Here are my thoughts for this Sunday, the 3rd Sunday after Pentecost.
Ordinarily, with the Old Testament reading of David and Goliath (1), one might be tempted to discuss sporting events and our own personal desire to see the little team beat the monolith (remember the movie “Hoosiers” with Gene Hackman?). But no matter how we may express empathy for the “Davids” in this world, we still would rather be the Goliaths in this world.
Even in the business world, we may call for the support of the small business man (the Davids of the business world) in their battles with the monolithic businesses (the Goliaths) (again, remember the movie “You’ve Got Mail” with Tom Hanks and Meg Ryan?). But in the end, the Goliaths are more often the stores where we buy our things.
We may like the idea of David opposing Goliath but we would much rather have the “armor” and the “protection” that David forsook when he entered the battle. We seem uncomfortable if we do not have some sort of large force protecting; we are not willing to put our faith in God as David did when he entered the battle.
Similarly, we are not always willing to do as Paul wrote, “through great endurance, in afflictions, hardships, calamities, beatings, imprisonments, riots, labors, sleepless nights, and hunger.” (2) We tend to think that suffering and anguish are left for those who are sinners, not for those who follow Christ. We are unwilling to accept the notion that we must, as followers of Christ, suffer in His name.
Yet, where would we be if those who were followers in Christ had not suffered? Where would we be if those who understood the meaning of the Gospel had stayed home and out of the way when the call for righteousness and justice was made?
On Sunday, March 7, 1965 John Lewis, then an assistant to Martin Luther King, Jr., and now a Congressman from Georgia, was among those leading a march from Selma to Montgomery, Alabama. On the Edmund Pettus Bridge, the marchers were met by Alabama law enforcement authorities who prevented them from moving forward. As the marchers knelt to pray, the lawmen fired tear gas and began beating them. This day has become known as “Bloody Sunday”.
Congressman Lewis had joined the civil rights movement because of his faith and belief in God; he had withstood the taunts and threats because of his faith. Congressman Lewis wrote, “without the example of Christ, who sacrificed for others, as the foundation of the movement, it would have been impossible for us to endure the setbacks, and to hope, and to go on.” It was his faith in God that allowed him to withstand the beating that day that almost took his life; the beatings that day shifted the mood of the people of this country so that the Voting Rights Act of 1965 could be passed. (3)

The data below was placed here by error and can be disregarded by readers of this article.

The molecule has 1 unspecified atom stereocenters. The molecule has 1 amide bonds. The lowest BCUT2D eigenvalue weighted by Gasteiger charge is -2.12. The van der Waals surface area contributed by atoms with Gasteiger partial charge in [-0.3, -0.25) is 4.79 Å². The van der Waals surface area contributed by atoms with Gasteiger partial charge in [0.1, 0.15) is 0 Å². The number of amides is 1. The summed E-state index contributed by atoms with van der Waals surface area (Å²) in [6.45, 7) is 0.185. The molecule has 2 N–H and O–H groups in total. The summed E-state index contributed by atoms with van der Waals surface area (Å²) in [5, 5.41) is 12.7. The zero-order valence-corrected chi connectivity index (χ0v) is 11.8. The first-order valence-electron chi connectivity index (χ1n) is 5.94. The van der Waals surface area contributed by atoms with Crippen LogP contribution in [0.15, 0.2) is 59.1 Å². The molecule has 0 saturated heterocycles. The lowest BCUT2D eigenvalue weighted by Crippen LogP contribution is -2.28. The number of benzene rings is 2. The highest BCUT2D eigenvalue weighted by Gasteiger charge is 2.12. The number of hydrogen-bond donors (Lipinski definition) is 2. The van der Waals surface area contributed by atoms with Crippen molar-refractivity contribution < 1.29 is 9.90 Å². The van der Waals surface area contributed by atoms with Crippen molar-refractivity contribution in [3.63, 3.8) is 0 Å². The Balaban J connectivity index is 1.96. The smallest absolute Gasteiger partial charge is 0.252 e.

But too many of us today are not willing to hold to the course that was exemplified by those in the civil rights movement of the 1960’s. We feel that being a Christian enables us to avoid pain and suffering; we see Christianity in terms of rewards, not sacrifice.
There is much in this world that makes us want to shout. But we more often see things and say “why” when we should be dreaming things and saying “why not?” (4) We live in a time when the skies seem to be darkening and the seas threatening to swamp the boats that we sail in, much like it did for the disciples that day in the Gospel reading (5). But we are not willing or able to call on our Christ because we have been encumbered by the armor that we have put on to do battle in this world.
The only way that we are going to be able to fight the battles of this world, the only way that we are going to be like David and overcome the Goliaths of this world is to be like David and shed the armor that protects us.
Yes, the armor protects us but it also hinders us and slows us down. Such armor keeps us from moving forward, it restricts us and it does not allow us to freely move. We put on the armor of the world to protect us but it does not allow us to fight the battles that must be fought.
If we call on Christ, as the disciples did that day in the Sea of Galilee; if we put our faith in God, as David did that day on the plains of Israel, then we are in a better position to fight tyranny and overcome terrorism. If we put our faith in Jesus and answer the Gospel message, we will be better able to heal the sick, help the lame to walk, the deaf to hear, and the blind to see, we will be better able to bring justice and righteousness to this world.
We are called this day to move forward, to shed the armor that society insists we wear and which we wear in fear of the pain that it prevents. We are called this day to cast aside the framework of protection that society offers and accept the protection that comes from knowing Christ as our Lord and Savior. As David showed that day so many years ago, it is the faith we place in the Lord that will lead to the triumph of justice and righteousness in this world today.
So my question to you this day is very simple. Shall you wear the armor of society and be protected from the ravages of the world outside? Or shall you wear the faith of God through Christ our Savior and face the world so that righteousness and justice will prevail?
(1) 1 Samuel 17: (1a, 4 – 11, 19 – 23), 32 – 49
(2) 2 Corinthians 6: 1 – 13
(3) Adapted from American Gospel by Jon Meacham
(4) During his 1968 Presidential campaign, Robert Kennedy often used the statement “There are those that look at things the way they are, and ask why? I dream of things that never were, and ask why not?” This was a paraphrase from George Bernard Shaw’s play Back to Methuselah – part 1, act 1 (1921), “You see things; and you say, ‘Why?’ But I dream things that never were; and I say, “Why not?”.
(5) Mark 4: 35 – 41